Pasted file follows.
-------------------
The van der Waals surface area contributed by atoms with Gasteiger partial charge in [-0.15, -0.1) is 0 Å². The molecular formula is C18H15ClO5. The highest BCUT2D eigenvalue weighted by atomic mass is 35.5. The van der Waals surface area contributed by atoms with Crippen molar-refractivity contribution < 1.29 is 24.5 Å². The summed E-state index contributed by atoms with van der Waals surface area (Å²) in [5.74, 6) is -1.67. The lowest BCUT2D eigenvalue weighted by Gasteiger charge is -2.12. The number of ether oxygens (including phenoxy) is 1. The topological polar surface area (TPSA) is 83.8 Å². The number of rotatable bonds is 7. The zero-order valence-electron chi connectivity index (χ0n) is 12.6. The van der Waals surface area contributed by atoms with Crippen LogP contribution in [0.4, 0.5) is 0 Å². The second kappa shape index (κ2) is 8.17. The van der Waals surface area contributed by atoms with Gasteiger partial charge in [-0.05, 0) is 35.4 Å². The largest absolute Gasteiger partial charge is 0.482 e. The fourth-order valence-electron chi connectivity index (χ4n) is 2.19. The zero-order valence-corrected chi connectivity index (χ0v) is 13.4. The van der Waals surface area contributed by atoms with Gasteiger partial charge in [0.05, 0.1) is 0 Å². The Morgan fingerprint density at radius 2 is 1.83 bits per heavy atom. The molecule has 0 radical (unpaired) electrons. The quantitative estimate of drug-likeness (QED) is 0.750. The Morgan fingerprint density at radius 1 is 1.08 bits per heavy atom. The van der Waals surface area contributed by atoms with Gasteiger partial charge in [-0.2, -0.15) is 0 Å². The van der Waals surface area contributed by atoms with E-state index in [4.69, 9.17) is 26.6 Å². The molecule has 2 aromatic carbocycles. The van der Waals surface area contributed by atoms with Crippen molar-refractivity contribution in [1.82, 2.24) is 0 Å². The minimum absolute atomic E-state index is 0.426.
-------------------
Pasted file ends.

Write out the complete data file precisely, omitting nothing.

The van der Waals surface area contributed by atoms with Gasteiger partial charge in [-0.15, -0.1) is 0 Å². The molecular formula is C18H15ClO5. The highest BCUT2D eigenvalue weighted by atomic mass is 35.5. The van der Waals surface area contributed by atoms with Crippen molar-refractivity contribution < 1.29 is 24.5 Å². The summed E-state index contributed by atoms with van der Waals surface area (Å²) in [5.74, 6) is -1.67. The lowest BCUT2D eigenvalue weighted by Gasteiger charge is -2.12. The number of ether oxygens (including phenoxy) is 1. The topological polar surface area (TPSA) is 83.8 Å². The number of rotatable bonds is 7. The zero-order valence-electron chi connectivity index (χ0n) is 12.6. The van der Waals surface area contributed by atoms with Crippen LogP contribution in [0.4, 0.5) is 0 Å². The second kappa shape index (κ2) is 8.17. The van der Waals surface area contributed by atoms with Gasteiger partial charge in [-0.05, 0) is 35.4 Å². The largest absolute Gasteiger partial charge is 0.482 e. The fourth-order valence-electron chi connectivity index (χ4n) is 2.19. The zero-order valence-corrected chi connectivity index (χ0v) is 13.4. The van der Waals surface area contributed by atoms with Gasteiger partial charge in [0.05, 0.1) is 0 Å². The Morgan fingerprint density at radius 2 is 1.83 bits per heavy atom. The molecule has 0 radical (unpaired) electrons. The quantitative estimate of drug-likeness (QED) is 0.750. The Morgan fingerprint density at radius 1 is 1.08 bits per heavy atom. The van der Waals surface area contributed by atoms with Gasteiger partial charge in [-0.2, -0.15) is 0 Å². The van der Waals surface area contributed by atoms with E-state index in [4.69, 9.17) is 26.6 Å². The molecule has 2 aromatic carbocycles. The van der Waals surface area contributed by atoms with Crippen molar-refractivity contribution in [1.82, 2.24) is 0 Å². The minimum absolute atomic E-state index is 0.426.